The main character is a man named Lucy.  Listeners meet Lucy as an unloved child nearing death.  Lucy is visited on what appears to be his deathbed by a mysterious stranger that asks him what he wants out of life.  Lucy says he wants something different.  The stranger nods his head and leaves his bedside.  The next day Lucy feels better but his father rapidly deteriorates and dies.  His mother believes her husband’s death is related to Lucy’s recovery.  Never having shown much love to Lucy, she treats Lucy as a tenant more than a son.

Lucy grows into manhood as deWitt offers pictures of Lucy’s life.  DeWitt tells a story of Lucy’s relationship with a young woman near his own age.  The young woman is Lucy’s introduction to lust.  After a time, the passion of their conjugal pairing diminishes and the young woman moves on.  She becomes engaged to another man who is bigger and stronger than Lucy.  In the meantime, Lucy seeks counsel of a local priest about the visitation he had at his bedside when he was nearing death.  The priest discounts the visitation but takes enough interest in Lucy to send a letter to possible employers to recommend Lucy for a job.  Only one employer responds.  Lucy accepts because it is something different.

As Lucy is leaving his mother’s house, he chances to meet his former lover.  Lucy slyly explains that her handsome strapping young fiancé is secretly engaged to another woman in a neighboring town.  This is a lie delivered with such sincerity that the young woman leaves with a belief she has been misled by her chosen mate.  In this brief interlude, a listener/reader forms a guarded opinion of Lucy.  Lucy seems a liar and a less than decent, and somewhat cowardly, human being.  That assessment is reinforced when he boards the train; seeing his former lover and her fiancé coming toward him on the train platform.  Lucy shudders with fear.  Lucy escapes the confrontation but the reader/listener’s guarded opinion hardens to amused dislike.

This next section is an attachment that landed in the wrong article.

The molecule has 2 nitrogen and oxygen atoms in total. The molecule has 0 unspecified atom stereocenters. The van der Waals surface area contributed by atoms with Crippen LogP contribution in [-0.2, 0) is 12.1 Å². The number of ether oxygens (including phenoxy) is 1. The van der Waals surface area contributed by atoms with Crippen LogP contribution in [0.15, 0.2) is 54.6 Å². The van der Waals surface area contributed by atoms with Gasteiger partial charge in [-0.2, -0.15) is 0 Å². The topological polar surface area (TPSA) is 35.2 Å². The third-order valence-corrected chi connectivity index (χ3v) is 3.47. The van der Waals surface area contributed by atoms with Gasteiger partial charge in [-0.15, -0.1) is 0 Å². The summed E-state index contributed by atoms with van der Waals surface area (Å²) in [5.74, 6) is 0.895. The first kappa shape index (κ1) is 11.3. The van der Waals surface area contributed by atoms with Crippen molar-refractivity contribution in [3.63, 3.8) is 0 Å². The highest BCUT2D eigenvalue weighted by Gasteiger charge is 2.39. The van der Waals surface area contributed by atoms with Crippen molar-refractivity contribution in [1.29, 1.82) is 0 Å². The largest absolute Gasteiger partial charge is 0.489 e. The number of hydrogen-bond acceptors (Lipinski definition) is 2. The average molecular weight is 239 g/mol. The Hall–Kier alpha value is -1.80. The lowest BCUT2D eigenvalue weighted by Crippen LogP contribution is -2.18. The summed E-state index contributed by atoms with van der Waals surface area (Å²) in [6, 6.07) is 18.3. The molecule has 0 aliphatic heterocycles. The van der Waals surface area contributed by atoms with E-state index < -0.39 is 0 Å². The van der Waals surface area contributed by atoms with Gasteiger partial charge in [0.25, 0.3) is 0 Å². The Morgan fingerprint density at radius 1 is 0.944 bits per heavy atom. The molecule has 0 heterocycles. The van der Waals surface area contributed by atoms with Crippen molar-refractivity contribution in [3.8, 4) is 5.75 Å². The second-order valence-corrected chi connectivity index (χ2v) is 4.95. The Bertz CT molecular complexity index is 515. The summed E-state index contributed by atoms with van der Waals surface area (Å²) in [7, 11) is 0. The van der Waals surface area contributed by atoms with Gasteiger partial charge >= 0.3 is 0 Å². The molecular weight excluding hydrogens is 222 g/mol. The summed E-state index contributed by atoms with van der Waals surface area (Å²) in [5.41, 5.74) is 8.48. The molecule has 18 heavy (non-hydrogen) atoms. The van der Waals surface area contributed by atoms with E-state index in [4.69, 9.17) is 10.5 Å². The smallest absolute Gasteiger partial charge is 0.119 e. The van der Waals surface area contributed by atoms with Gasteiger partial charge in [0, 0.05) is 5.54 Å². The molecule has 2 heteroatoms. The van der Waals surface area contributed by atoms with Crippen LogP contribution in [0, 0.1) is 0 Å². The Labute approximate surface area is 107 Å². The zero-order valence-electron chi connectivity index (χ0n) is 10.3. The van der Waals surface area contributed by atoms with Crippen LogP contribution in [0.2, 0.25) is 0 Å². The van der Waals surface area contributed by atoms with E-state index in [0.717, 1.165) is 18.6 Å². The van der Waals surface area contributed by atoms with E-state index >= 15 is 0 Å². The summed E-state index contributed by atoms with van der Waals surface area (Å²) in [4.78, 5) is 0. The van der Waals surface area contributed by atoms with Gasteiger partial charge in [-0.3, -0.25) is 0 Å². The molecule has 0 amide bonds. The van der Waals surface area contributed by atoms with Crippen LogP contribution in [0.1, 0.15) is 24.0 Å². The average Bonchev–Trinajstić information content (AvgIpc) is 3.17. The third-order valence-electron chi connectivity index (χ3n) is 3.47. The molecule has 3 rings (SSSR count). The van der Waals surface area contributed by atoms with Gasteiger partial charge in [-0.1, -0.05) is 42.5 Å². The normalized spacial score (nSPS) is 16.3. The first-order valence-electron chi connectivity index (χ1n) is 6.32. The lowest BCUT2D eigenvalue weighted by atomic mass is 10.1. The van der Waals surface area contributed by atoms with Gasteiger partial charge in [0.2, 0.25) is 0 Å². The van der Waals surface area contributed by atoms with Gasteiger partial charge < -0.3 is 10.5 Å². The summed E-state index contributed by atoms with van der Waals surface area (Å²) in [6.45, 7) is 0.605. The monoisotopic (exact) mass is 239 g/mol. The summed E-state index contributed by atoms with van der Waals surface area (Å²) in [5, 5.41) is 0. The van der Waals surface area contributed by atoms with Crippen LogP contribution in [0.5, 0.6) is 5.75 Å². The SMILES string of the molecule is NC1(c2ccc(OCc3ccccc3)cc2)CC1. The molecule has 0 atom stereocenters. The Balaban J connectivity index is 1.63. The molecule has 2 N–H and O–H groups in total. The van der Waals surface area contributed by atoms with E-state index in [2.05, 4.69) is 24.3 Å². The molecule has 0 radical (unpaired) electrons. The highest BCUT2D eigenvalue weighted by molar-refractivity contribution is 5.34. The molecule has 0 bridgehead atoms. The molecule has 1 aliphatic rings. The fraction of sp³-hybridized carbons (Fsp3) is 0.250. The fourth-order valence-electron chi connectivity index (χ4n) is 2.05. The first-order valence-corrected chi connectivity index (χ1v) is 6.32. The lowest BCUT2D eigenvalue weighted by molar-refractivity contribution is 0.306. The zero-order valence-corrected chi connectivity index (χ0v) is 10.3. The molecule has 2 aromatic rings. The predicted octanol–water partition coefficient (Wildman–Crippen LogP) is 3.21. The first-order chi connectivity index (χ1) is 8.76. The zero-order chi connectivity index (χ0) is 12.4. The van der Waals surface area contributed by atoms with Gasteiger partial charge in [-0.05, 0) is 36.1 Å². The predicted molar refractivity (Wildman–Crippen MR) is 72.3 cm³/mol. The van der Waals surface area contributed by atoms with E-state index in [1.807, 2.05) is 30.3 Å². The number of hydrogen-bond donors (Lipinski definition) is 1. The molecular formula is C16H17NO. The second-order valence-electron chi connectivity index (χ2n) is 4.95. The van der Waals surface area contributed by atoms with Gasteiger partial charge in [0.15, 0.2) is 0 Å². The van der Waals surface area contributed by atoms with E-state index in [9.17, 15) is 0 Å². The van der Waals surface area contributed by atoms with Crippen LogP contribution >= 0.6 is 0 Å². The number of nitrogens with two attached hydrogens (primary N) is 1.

A strange castle, which is Lucy’s destination, seems straight out of Edgar Allen Poe.  Upon arrival, Lucy meets an extremely handsome soldier.  Lucy asks the soldier about the castle. The soldier ridicules Lucy and then takes his money.  The extremely handsome soldier becomes an important character in Lucy’s supernatural life.

The bereft Lucy proceeds to the front door of the castle.  The castle’s owner is a mysterious unseen presence.  Lucy arrives to meet the owner’s castle keeper.  The castle keeper gives Lucy a tour and introduces him to the cook.  Each of these characters is odd; neither explain why the castle’s owner is so reclusive.

Lucy settles into his new job.  He meets a beautiful young girl in the village.  He falls in lust.  They become lovers partly because Lucy tells another lie about his former lover. Lucy suggests his former lover kills herself because he left.  Lucy goes on to explain a spurned and forlorn lover pursues Lucy for causing the young girl’s suicide.  Lucy confesses that he is compelled to defend himself and slays the unrequited lover.  Lucy is impressed but somewhat skeptical of Lucy’s story because of his diminutive stature.  Lucy explains that he is stronger than he looks.  Lucy’s new lover decides to tell of her loss of virginity.   She explains that a “Don Juan” like character visits the village and arouses subtle, if not lustful, sexual interest. Lucy’s lie about his former lover heightens a listener’s disrespect for Lucy. The virgin lover’s story reinforces an implied enabling theme; i.e. Lucy’s new lover seems to enable “Don Juan’s” fantasy.